In Sam Mendes’s American Beauty, Annette Bening plays the fiercely driven, perfectly coifed, realtor wife of Kevin Spacey. She is the perfect anchor in this satirical portrait of a family emotionally and morally adrift. Janet Maslin in her New York Times review applauded her as “scathingly funny, and also quite graceful, as a walking monument to despicable values.” Others saw her performance as equally monumental. San Diego Film Critics Society Awards made her Best Actress, the American Comedy Awards selected her “Funniest Actress,” the BAFTAs voted her “Best Performance by an Actress in a Leading Role” and the Screen Actors Guild awarded her twice––first as “Outstanding Performance by a Female Actor in a Leading Role” and second as part of a “Outstanding Performance by a Cast in a Theatrical Motion Picture.” In addition she received her second Oscar nom (this time for “Best Actress in a Leading Role”) and her third Golden Globe nomination (Best Performance by an Actress in a Motion Picture [Drama]). 

Being Julia (2004): Beauty, talent and charisma

In István Szabó’s Being Julia, Annette Bening embodies the title character, a ebullient first-rate London actress, that it would be impossible to imagine anyone else playing. As Rex Reed gushed, “"Beauty, talent and charisma are such rare commodities these days that we are lucky to find an actress with even one of them. In Being Julia, Annette Bening miraculously displays all three at the same time.” Audiences, critics and award groups were equally mesmerized by her performance. The Golden Globes voted her Best Performance by an Actress in a Motion Picture [Musical or Comedy], and she was picked as a top actress by a range of other groups around the world, from the Bangkok International Film Festival to the National Board of Review to Southeastern Film Critics Association Awards. In addition she received her third Academy Award nomination (Best Performance by an Actress in a Leading Role).

Running With Scissors (2006): "precise, pitiless tracing of her character’s decline"
In Ryan Murphy’s adaption of Augusten Burroughs’ memoir of growing up absurd, Annette Being plays the elegantly deranged mother of the lead actor. It’s a role that Bening makes both hilarious and heartbreaking. In his review for the New York Times, A.O. Scott singled her out: “Ms. Bening’s precise, pitiless tracing of her character’s decline from feisty defiance to pathetic, overmedicated self-delusion gives the film an emotional weight…” The Golden Globes again applauded Ms. Bening’s comedic and theatrical range, nominating her for “Best Performance by an Actress in a Motion Picture [Musical or Comedy].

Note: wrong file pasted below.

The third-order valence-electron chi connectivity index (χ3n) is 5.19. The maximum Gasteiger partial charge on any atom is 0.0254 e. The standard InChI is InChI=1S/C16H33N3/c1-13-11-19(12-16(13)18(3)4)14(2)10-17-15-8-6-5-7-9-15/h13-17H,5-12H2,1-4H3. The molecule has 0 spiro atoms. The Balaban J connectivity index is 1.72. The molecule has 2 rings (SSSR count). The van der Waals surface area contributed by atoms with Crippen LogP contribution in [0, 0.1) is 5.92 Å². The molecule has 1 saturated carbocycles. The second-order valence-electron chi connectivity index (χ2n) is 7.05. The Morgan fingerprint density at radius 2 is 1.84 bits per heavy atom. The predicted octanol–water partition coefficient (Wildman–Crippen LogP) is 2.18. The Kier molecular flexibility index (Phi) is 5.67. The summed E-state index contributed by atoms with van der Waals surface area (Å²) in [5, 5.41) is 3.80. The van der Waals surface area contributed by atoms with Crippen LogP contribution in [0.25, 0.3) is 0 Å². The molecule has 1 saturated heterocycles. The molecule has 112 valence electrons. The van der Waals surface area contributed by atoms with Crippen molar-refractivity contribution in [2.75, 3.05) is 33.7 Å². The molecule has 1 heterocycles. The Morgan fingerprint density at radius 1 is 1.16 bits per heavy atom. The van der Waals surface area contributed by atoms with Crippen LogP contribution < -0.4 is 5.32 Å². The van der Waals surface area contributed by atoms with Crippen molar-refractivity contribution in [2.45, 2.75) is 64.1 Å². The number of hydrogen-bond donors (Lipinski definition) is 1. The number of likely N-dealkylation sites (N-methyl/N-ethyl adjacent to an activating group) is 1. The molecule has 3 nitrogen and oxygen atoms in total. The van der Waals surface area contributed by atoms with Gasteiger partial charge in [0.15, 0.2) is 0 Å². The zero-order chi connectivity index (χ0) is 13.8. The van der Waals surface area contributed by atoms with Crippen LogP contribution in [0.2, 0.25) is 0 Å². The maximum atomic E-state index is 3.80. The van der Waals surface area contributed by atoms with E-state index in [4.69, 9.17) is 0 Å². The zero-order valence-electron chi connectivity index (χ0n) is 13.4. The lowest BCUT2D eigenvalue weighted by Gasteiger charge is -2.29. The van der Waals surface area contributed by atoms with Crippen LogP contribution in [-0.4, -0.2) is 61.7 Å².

Mrs. Harris (2006): "Brittlely Accurate"

The same year that Annette Being was nominated for her film work in Running with Scissors, the Golden Globe acknowledged her exemplary work in TV, nominating her for Best Performance by an Actress in a Mini-Series or a Motion Picture Made for Television for Mrs. Harris. Phyllis Nagy’s docudrama about Jean Harris, the woman made infamous in Diana Trilling’s true-crime account Mrs. Harris: The Death of the Scarsdale Diet Doctor, cast Bening in the title role of the elegant lady and murderer. Once again Bening demonstrates not so much her talent for playing arch and deranged, but making such characters, who could easily come across as camp or cruel, truly human. As Robert Abele notes in his L.A. Weekly review:  “This kind of brittlely accurate performance is something to watch in the hands of an actress like Bening, who seems incapable––even during the film's most blackly humorous moments––of a false, Fatal Attraction–like note.”